Democracy is not the private property of Europe, North America and Australasia. The people of Asia, Latin America and Africa have embraced democracy with enthusiasm and made it work for them. Of course they have all done so in their own different ways. But the essentials of modern democracy -- a constitution, an elected president or parliament, the removal of the army from politics, an independent judiciary, a free press, civil liberties for all citizens, religious freedom, equal rights for women -- these are the pattern everywhere.
There is no reason why the Chinese people should not share in this progress towards democracy. We can see in another Chinese republic, Taiwan, that Chinese people desire freedom and democracy as much as anyone else, and that they can make democracy work as well as any other people.
Indeed given the Chinese people's centuries-long traditions of patriotism and civic duty, China ought to find the transition to democracy far easier than some other societies. If such a heterogeneous society as Indonesia can make a successful transition to democracy, there is no reason why China cannot.
So what is holding China back? The answer is of course the monopoly of power exercised by the Chinese Communist Party (CCP) whose leadership believe that the continuation of their rule is necessary to secure the country's unity and prosperity. China has the world's largest population and has the potential to be a great power, in every sense of the word "great," so it is one of the tragedies of our time that China's leaders have chosen to cling to an outmoded European model of authoritarian rule. As a result 1.2 billion people are denied the right to govern themselves.
This was not an inevitable outcome. The Chinese leadership, once the economic reforms of Deng Xiaoping (
This would not have been without risk, but given the wisdom and civic spirit of the Chinese people and given assistance from the democratic world, it could have been achieved. Instead CCP leaders have tried to contain the energies and aspirations of the Chinese people in a straitjacket of continuing totalitarian rule.
This is a very short-sighted policy. The longer the CCP leadership delays the beginning of this transition, the greater the risk of an explosion of social unrest. China faces huge economic and social challenges. Democratic governments, resting on consent, are better equipped to deal with these challenges than authoritarian governments. China will not thank the Communist leaders if their stubbornness results in social disorder and political breakdown in China.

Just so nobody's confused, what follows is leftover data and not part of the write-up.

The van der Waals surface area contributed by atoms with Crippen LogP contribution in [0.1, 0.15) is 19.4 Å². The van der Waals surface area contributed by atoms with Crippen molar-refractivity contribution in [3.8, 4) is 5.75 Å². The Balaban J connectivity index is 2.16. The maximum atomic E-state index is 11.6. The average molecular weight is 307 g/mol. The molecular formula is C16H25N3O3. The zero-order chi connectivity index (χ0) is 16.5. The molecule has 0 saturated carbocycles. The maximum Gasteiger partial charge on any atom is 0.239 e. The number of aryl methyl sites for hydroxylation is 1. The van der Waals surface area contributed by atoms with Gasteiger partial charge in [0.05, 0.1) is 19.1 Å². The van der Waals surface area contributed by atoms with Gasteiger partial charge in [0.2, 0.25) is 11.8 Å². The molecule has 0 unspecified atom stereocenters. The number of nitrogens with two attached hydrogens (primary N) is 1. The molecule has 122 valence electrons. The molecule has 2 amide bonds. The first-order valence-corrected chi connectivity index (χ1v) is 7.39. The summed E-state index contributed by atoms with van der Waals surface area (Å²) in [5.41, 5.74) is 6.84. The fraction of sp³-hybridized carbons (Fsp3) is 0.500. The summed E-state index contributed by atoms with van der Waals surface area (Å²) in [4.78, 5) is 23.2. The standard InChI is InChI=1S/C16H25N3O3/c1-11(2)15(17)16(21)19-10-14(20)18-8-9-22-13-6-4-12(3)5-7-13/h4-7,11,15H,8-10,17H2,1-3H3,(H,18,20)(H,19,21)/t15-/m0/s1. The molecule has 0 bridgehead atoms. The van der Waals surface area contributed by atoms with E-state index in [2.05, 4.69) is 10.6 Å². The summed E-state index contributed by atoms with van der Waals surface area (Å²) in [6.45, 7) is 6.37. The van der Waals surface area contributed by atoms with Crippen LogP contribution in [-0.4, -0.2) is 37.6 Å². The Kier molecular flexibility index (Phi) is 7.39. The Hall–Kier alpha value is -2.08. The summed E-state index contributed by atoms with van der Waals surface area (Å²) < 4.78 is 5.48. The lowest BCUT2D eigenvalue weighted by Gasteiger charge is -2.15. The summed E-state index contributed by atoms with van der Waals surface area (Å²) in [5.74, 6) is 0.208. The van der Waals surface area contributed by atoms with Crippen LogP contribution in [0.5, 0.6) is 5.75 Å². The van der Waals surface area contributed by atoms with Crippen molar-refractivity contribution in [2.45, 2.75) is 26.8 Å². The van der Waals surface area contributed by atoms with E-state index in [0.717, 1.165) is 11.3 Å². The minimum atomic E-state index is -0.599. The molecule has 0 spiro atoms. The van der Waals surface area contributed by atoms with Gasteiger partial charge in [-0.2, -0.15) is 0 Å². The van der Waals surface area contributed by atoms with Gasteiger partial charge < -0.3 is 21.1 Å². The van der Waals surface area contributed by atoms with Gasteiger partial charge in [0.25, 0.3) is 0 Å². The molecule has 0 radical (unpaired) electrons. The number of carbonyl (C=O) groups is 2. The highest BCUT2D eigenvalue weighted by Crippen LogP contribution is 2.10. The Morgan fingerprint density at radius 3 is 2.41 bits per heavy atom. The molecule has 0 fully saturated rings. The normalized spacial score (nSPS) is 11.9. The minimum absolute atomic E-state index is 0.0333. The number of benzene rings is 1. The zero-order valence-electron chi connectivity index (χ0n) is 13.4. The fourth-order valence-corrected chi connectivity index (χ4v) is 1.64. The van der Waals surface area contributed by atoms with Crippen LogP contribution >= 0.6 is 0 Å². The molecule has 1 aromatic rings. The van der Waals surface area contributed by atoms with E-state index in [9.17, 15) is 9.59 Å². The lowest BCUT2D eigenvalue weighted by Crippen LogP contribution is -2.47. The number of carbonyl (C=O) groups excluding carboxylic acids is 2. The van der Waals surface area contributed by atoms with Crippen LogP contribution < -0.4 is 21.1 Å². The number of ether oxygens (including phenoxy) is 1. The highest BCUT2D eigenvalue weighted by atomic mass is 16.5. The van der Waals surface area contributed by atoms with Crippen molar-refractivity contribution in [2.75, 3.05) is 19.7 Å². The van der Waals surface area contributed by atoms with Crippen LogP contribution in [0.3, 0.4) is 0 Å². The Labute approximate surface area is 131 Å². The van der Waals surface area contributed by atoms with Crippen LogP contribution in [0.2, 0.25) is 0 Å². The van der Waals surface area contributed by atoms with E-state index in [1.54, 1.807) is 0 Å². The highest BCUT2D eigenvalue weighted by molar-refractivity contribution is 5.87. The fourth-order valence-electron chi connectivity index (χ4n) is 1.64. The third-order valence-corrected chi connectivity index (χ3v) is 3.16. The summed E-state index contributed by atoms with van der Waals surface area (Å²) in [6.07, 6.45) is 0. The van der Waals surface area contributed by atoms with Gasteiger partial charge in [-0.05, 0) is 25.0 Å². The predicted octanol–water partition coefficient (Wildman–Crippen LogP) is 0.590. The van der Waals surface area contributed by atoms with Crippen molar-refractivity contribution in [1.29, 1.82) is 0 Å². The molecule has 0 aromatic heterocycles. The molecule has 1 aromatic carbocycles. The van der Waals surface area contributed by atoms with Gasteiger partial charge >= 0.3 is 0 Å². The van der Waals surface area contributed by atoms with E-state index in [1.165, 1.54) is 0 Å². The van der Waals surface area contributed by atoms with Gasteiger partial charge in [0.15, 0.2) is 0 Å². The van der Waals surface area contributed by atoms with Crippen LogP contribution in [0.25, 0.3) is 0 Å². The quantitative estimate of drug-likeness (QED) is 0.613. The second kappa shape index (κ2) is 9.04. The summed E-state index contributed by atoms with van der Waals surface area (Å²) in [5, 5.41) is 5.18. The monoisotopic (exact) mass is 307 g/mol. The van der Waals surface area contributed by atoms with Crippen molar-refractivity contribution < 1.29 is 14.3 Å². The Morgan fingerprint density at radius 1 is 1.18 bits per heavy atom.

This would put at risk the country's quest to regain great power status. China has seen the terrible consequences of political breakdown twice in the past century, in the 1920s and again in the 1960s. It would be a great and quite unnecessary tragedy if that were to happen again.
Let me now say something about Australia and China. My political party, the Australian Labor Party, while in government established diplomatic relations with the People's Republic in 1972 and greatly expanded Australia's economic relations with China.
Those were both correct decisions. Reform in China will not be brought about by trying to isolate China or by refusing to trade with it. China is entitled to be treated with diplomatic respect, and must be allowed to trade like any other country. Experience elsewhere shows that the more prosperous a country becomes through trade, the greater will be the pressure for further economic reform and then for political reform. China and Australia have a strong and mutually beneficial economic relationship, and that is a natural and positive development.
We must be careful, however, not to allow a desire to maintain and develop good economic relations with China to lead to a policy of appeasement. If you appease dictators, they only demand more. If you stand up to dictators on matters of principle, they retreat.
My fear is that the current Australian government has gone too far in the direction of appeasement of China, and has adopted what I call a policy of "pre-emptive kow tow." We have seen this in the repeated hints by the Foreign Minister that if there is a confrontation between the US and China in the Taiwan Straits, Australia will not come to the assistance of the US and Taiwan. We have seen it also in the refusal of the government to take a stand for persecuted Chinese dissidents, editors and writers, substituting instead a "human rights dialogue" designed to empty the issue of human rights in China of all real meaning and urgency.
Why is the Australian government behaving in this way? Apparently they believe that the best way to preserve our economic relationship with China is to go to any lengths to avoid offending its government. The current government apparently believes that if they offend China by criticizing its human rights record China will stop buying our raw materials and the huge inflow of Chinese money will dry up, with dire consequences for Australia.
This is, of course, nonsense. It is perfectly possible for democratic countries to have a "two-track" policy with China. On the one hand, a healthy economic relationship based on mutual self-interest. On the other hand, a political relationship based on courteous but frank statements of difference when this is necessary.
To suggest that China will risk damaging its own vital economic interests by seeking to withdraw from its economic relationships with Western countries and other democracies is highly unrealistic.
This is an edited version of a speech given by Australian Labor MP Michael Danby at the recent International Conference for China and Asia Democracy in Berlin.
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